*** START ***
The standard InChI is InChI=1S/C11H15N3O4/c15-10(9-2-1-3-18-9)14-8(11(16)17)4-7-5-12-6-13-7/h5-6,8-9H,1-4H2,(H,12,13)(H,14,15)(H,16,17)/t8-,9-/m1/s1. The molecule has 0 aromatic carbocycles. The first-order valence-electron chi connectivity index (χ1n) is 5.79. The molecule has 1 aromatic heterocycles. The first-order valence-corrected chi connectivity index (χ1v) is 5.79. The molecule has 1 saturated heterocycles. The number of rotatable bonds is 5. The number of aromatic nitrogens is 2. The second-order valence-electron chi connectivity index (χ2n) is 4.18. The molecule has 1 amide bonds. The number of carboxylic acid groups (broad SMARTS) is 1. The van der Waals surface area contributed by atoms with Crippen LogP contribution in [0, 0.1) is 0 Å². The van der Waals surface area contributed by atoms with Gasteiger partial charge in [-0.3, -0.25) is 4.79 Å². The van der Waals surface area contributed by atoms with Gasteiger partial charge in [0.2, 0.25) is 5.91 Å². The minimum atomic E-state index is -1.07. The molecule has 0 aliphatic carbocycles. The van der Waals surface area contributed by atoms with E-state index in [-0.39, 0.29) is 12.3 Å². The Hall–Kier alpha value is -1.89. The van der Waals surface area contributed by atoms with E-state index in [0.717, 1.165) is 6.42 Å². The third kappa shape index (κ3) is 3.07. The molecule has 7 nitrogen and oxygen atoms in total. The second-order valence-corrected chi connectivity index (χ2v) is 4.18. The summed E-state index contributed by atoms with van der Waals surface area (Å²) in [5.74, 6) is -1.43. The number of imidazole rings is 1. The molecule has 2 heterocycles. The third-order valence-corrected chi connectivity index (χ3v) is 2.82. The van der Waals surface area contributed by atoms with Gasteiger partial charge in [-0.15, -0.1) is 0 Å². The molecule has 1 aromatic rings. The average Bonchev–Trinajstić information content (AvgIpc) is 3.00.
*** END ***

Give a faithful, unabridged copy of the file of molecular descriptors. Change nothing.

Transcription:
The standard InChI is InChI=1S/C11H15N3O4/c15-10(9-2-1-3-18-9)14-8(11(16)17)4-7-5-12-6-13-7/h5-6,8-9H,1-4H2,(H,12,13)(H,14,15)(H,16,17)/t8-,9-/m1/s1. The molecule has 0 aromatic carbocycles. The first-order valence-electron chi connectivity index (χ1n) is 5.79. The molecule has 1 aromatic heterocycles. The first-order valence-corrected chi connectivity index (χ1v) is 5.79. The molecule has 1 saturated heterocycles. The number of rotatable bonds is 5. The number of aromatic nitrogens is 2. The second-order valence-electron chi connectivity index (χ2n) is 4.18. The molecule has 1 amide bonds. The number of carboxylic acid groups (broad SMARTS) is 1. The van der Waals surface area contributed by atoms with Crippen LogP contribution in [0, 0.1) is 0 Å². The van der Waals surface area contributed by atoms with Gasteiger partial charge in [-0.3, -0.25) is 4.79 Å². The van der Waals surface area contributed by atoms with Gasteiger partial charge in [0.2, 0.25) is 5.91 Å². The minimum atomic E-state index is -1.07. The molecule has 0 aliphatic carbocycles. The van der Waals surface area contributed by atoms with E-state index in [-0.39, 0.29) is 12.3 Å². The Hall–Kier alpha value is -1.89. The van der Waals surface area contributed by atoms with E-state index in [0.717, 1.165) is 6.42 Å². The third kappa shape index (κ3) is 3.07. The molecule has 7 nitrogen and oxygen atoms in total. The second-order valence-corrected chi connectivity index (χ2v) is 4.18. The summed E-state index contributed by atoms with van der Waals surface area (Å²) in [5.74, 6) is -1.43. The number of imidazole rings is 1. The molecule has 2 heterocycles. The third-order valence-corrected chi connectivity index (χ3v) is 2.82. The van der Waals surface area contributed by atoms with Gasteiger partial charge in [-0.15, -0.1) is 0 Å². The molecule has 1 aromatic rings. The average Bonchev–Trinajstić information content (AvgIpc) is 3.00.